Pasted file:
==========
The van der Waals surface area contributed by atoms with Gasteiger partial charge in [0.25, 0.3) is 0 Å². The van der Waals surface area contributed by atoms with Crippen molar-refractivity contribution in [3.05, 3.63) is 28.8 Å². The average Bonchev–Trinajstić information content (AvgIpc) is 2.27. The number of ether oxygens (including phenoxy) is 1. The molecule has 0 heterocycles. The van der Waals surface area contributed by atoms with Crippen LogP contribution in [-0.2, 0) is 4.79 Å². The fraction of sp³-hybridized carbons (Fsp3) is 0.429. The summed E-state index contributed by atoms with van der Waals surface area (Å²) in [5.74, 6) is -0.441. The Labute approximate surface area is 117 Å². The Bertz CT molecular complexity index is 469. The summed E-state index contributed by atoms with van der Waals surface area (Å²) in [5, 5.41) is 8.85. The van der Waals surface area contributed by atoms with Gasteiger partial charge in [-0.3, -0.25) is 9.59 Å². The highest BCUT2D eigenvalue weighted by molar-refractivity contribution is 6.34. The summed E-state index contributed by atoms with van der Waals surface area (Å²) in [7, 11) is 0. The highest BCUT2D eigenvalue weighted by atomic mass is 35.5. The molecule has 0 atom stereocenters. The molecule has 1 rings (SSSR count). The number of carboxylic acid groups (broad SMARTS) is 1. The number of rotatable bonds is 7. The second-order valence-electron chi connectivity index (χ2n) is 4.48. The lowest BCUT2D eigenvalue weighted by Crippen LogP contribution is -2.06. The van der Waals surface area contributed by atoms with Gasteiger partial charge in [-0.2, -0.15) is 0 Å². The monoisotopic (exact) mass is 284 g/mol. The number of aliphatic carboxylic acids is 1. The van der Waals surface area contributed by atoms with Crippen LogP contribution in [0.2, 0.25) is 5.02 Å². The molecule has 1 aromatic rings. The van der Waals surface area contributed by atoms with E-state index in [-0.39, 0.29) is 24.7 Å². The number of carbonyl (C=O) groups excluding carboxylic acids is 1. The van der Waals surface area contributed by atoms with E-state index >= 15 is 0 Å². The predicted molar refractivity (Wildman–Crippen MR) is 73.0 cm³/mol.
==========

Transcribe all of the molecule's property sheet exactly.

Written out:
The van der Waals surface area contributed by atoms with Gasteiger partial charge in [0.25, 0.3) is 0 Å². The van der Waals surface area contributed by atoms with Crippen molar-refractivity contribution in [3.05, 3.63) is 28.8 Å². The average Bonchev–Trinajstić information content (AvgIpc) is 2.27. The number of ether oxygens (including phenoxy) is 1. The molecule has 0 heterocycles. The van der Waals surface area contributed by atoms with Crippen LogP contribution in [-0.2, 0) is 4.79 Å². The fraction of sp³-hybridized carbons (Fsp3) is 0.429. The summed E-state index contributed by atoms with van der Waals surface area (Å²) in [5.74, 6) is -0.441. The Labute approximate surface area is 117 Å². The Bertz CT molecular complexity index is 469. The summed E-state index contributed by atoms with van der Waals surface area (Å²) in [5, 5.41) is 8.85. The van der Waals surface area contributed by atoms with Gasteiger partial charge in [-0.3, -0.25) is 9.59 Å². The highest BCUT2D eigenvalue weighted by molar-refractivity contribution is 6.34. The summed E-state index contributed by atoms with van der Waals surface area (Å²) in [7, 11) is 0. The highest BCUT2D eigenvalue weighted by atomic mass is 35.5. The molecule has 0 atom stereocenters. The molecule has 1 rings (SSSR count). The number of carboxylic acid groups (broad SMARTS) is 1. The number of rotatable bonds is 7. The second-order valence-electron chi connectivity index (χ2n) is 4.48. The lowest BCUT2D eigenvalue weighted by Crippen LogP contribution is -2.06. The van der Waals surface area contributed by atoms with Gasteiger partial charge in [-0.2, -0.15) is 0 Å². The monoisotopic (exact) mass is 284 g/mol. The number of aliphatic carboxylic acids is 1. The van der Waals surface area contributed by atoms with Crippen LogP contribution in [0.2, 0.25) is 5.02 Å². The molecule has 1 aromatic rings. The van der Waals surface area contributed by atoms with E-state index in [-0.39, 0.29) is 24.7 Å². The number of carbonyl (C=O) groups excluding carboxylic acids is 1. The van der Waals surface area contributed by atoms with E-state index >= 15 is 0 Å². The predicted molar refractivity (Wildman–Crippen MR) is 73.0 cm³/mol.